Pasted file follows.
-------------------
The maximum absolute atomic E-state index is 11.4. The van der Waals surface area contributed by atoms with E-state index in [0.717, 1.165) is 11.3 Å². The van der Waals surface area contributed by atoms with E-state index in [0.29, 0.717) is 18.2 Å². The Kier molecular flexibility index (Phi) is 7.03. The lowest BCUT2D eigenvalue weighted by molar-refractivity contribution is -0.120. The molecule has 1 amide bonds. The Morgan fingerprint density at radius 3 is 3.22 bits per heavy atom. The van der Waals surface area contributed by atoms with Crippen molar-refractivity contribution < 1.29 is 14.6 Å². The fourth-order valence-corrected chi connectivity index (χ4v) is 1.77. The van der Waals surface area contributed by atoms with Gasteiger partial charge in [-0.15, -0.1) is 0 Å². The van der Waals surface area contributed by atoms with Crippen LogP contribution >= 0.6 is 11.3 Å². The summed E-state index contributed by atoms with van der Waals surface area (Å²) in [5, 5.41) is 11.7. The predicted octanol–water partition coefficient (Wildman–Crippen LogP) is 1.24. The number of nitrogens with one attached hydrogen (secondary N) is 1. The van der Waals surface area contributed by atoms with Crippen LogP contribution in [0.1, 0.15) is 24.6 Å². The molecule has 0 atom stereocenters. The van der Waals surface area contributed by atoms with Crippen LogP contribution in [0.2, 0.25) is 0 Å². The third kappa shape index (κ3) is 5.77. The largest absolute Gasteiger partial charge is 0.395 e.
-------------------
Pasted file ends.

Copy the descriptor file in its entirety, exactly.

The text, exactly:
The maximum absolute atomic E-state index is 11.4. The van der Waals surface area contributed by atoms with E-state index in [0.717, 1.165) is 11.3 Å². The van der Waals surface area contributed by atoms with E-state index in [0.29, 0.717) is 18.2 Å². The Kier molecular flexibility index (Phi) is 7.03. The lowest BCUT2D eigenvalue weighted by molar-refractivity contribution is -0.120. The molecule has 1 amide bonds. The Morgan fingerprint density at radius 3 is 3.22 bits per heavy atom. The van der Waals surface area contributed by atoms with Crippen molar-refractivity contribution < 1.29 is 14.6 Å². The fourth-order valence-corrected chi connectivity index (χ4v) is 1.77. The van der Waals surface area contributed by atoms with Gasteiger partial charge in [-0.15, -0.1) is 0 Å². The van der Waals surface area contributed by atoms with Crippen LogP contribution >= 0.6 is 11.3 Å². The summed E-state index contributed by atoms with van der Waals surface area (Å²) in [5, 5.41) is 11.7. The predicted octanol–water partition coefficient (Wildman–Crippen LogP) is 1.24. The number of nitrogens with one attached hydrogen (secondary N) is 1. The van der Waals surface area contributed by atoms with Crippen LogP contribution in [0.1, 0.15) is 24.6 Å². The molecule has 0 atom stereocenters. The van der Waals surface area contributed by atoms with Crippen LogP contribution in [0.2, 0.25) is 0 Å². The third kappa shape index (κ3) is 5.77. The largest absolute Gasteiger partial charge is 0.395 e.